“Up North Trip” then follows and this was another summertime favourite for me personally with its laid-back samples from “To Be With You” by The Fatback Band and “I’m Tired Of Giving” by The Spinners. The lyrics touch on the topic of being sent to jail but the juxtaposed production makes you forget about what should be depressing lyrical content.
Then its “Trife Life” which opens with a hypnotic intro, but the track brings a more hardcore sound as Prodigy tells a tale about being set up for an ambush. The only reprieve from the unfolding violence is every time the sample of “You Are My Starship” by Norman Connors kicks in.
The next track “Q.U. — Hectic” is a gritty and sometimes poignant tale of growing up in Queens with Prodigy rapping…
“I open my eyes to the streets where I was raised as a man, and learned to use my hands for protection, in scuffles, throw all my blows in doubles. I’m coming from Queens motherfucker carrying guns in couples, and wilding, a Q-U soldier, from Lefrak to Rockaway back to Queensbridge black. It’s only crack sales makin’ niggas act like that, back in the days we would scrap, now you lay on your back. As things changed with time I traded in my knuckles for a Mac-10, and rather live the life of crime…”
The quick saxophone sample and the xylophone strike make for another summer banger, the track also features a sample from “You Are My Starship” and when the production is married with the chorus its one of those memorable musical moments that instantly transport you back to the nineties.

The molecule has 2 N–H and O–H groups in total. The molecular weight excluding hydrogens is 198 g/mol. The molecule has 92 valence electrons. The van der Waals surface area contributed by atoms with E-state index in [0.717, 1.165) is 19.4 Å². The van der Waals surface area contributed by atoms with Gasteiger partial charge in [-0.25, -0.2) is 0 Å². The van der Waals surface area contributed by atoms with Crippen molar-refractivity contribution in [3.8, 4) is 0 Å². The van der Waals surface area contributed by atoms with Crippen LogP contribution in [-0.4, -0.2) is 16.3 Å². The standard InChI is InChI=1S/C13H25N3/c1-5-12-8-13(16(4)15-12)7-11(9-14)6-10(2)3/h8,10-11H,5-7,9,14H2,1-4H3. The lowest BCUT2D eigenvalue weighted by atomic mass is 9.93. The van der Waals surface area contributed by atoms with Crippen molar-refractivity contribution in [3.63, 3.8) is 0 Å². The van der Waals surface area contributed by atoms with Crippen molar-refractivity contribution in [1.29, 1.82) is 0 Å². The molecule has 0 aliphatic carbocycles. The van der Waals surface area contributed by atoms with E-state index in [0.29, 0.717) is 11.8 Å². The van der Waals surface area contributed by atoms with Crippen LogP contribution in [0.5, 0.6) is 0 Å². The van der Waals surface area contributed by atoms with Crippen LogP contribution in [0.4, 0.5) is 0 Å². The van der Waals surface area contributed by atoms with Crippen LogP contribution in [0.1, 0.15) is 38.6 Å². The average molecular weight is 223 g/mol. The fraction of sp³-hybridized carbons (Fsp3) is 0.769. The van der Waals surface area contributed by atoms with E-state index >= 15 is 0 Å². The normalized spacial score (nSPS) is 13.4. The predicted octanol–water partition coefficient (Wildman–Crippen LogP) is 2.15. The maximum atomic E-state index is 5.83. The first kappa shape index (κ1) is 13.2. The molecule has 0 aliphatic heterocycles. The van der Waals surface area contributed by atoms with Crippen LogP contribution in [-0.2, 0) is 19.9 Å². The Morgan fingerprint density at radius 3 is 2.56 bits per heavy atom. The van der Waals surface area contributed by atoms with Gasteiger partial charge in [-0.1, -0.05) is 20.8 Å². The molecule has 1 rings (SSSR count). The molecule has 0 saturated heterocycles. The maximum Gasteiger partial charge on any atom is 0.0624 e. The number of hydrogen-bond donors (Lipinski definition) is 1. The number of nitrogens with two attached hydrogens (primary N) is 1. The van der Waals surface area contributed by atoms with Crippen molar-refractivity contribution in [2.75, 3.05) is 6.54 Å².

“Right Back At You” is next and it features Ghostface Killah, Raekwon, and Big Noyd. The thumping drums and bassline is a perfect accompaniment to the mean lyrics. Ghostface and Raekwon give a nice back-to-back verse and Prodigy’s fantastic verse in particular sets the tone for the song…
“I’m lost in the blocks of hate and can’t wait, for the next crab nigga to step and meet fate. I’m lethal when I see you, there is no sequel, 24/7, Mac-11 is my people. So why you wanna end your little life like this? ‘Cause now you bump heads with kids that’s lifeless. I live by the day only if I survive the last night, damn right, I ain’t tryin’ to fight. We can settle this like some grown men on the concrete floor, my slugs will put a stop to your hardcore, ways of action, I grab the gat, then, ain’t no turning back when I start blastin’. Pick up the handle and insert the potion, cock the shit back in a calm like motion. No signs of anger or fear ’cause you the one in danger, never share your plans with a stranger”
“The Grave Prelude” features a quick interlude of a shooting in a gloomy rain-soaked thunderstorm, this then blends into the track “Cradle to the Grave” which speaks about crime, backstabbing, and killing for revenge. P raps…
“…it’s hard acting like everything is alright, get the chills when I see that nigga in my sight. A dead man walking, not only that he’s still talkin’, about how and what he did very often. You don’t know how much I fiend to put his ass in a coffin”
“Drink Away the Pain (Situations)” is a more uptempo sounding song, it features Q-Tip who also produces and this gives the song more of a A Tribe Called Quest vibe rather than a typical Mobb Deep sound. That being said it’s still a great track that contains creative lyrics that liken alcohol to the opposite sex…
“I used to be in love with this bitch named E&J, don’t fuck with her no more now I fuck with Tanqueray. Tanqueray introduced me to her first cousin Gold, last name was English and the first name Olde”